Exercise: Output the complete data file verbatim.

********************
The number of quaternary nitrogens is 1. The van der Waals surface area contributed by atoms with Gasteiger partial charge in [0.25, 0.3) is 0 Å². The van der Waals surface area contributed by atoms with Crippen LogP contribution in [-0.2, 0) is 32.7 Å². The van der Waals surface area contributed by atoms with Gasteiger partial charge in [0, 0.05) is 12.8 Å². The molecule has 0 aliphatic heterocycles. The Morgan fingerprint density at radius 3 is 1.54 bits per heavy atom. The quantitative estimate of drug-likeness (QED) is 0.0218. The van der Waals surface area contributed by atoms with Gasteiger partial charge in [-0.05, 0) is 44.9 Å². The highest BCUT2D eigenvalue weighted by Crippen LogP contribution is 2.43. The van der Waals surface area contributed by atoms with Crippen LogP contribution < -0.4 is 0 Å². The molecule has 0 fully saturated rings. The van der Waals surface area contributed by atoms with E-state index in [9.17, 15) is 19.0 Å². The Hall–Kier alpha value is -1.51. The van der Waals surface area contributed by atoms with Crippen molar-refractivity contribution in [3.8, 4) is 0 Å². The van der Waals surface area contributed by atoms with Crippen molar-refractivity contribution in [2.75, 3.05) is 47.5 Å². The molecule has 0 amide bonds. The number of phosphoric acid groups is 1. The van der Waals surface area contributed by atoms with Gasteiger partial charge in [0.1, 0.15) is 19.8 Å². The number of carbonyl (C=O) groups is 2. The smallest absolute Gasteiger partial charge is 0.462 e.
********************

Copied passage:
The number of quaternary nitrogens is 1. The van der Waals surface area contributed by atoms with Gasteiger partial charge in [0.25, 0.3) is 0 Å². The van der Waals surface area contributed by atoms with Crippen LogP contribution in [-0.2, 0) is 32.7 Å². The van der Waals surface area contributed by atoms with Gasteiger partial charge in [0, 0.05) is 12.8 Å². The molecule has 0 aliphatic heterocycles. The Morgan fingerprint density at radius 3 is 1.54 bits per heavy atom. The quantitative estimate of drug-likeness (QED) is 0.0218. The van der Waals surface area contributed by atoms with Gasteiger partial charge in [-0.05, 0) is 44.9 Å². The highest BCUT2D eigenvalue weighted by Crippen LogP contribution is 2.43. The van der Waals surface area contributed by atoms with Crippen LogP contribution < -0.4 is 0 Å². The molecule has 0 fully saturated rings. The van der Waals surface area contributed by atoms with E-state index in [9.17, 15) is 19.0 Å². The Hall–Kier alpha value is -1.51. The van der Waals surface area contributed by atoms with Crippen molar-refractivity contribution in [3.8, 4) is 0 Å². The van der Waals surface area contributed by atoms with Crippen molar-refractivity contribution in [2.75, 3.05) is 47.5 Å². The molecule has 0 amide bonds. The number of phosphoric acid groups is 1. The van der Waals surface area contributed by atoms with Gasteiger partial charge in [0.1, 0.15) is 19.8 Å². The number of carbonyl (C=O) groups is 2. The smallest absolute Gasteiger partial charge is 0.462 e.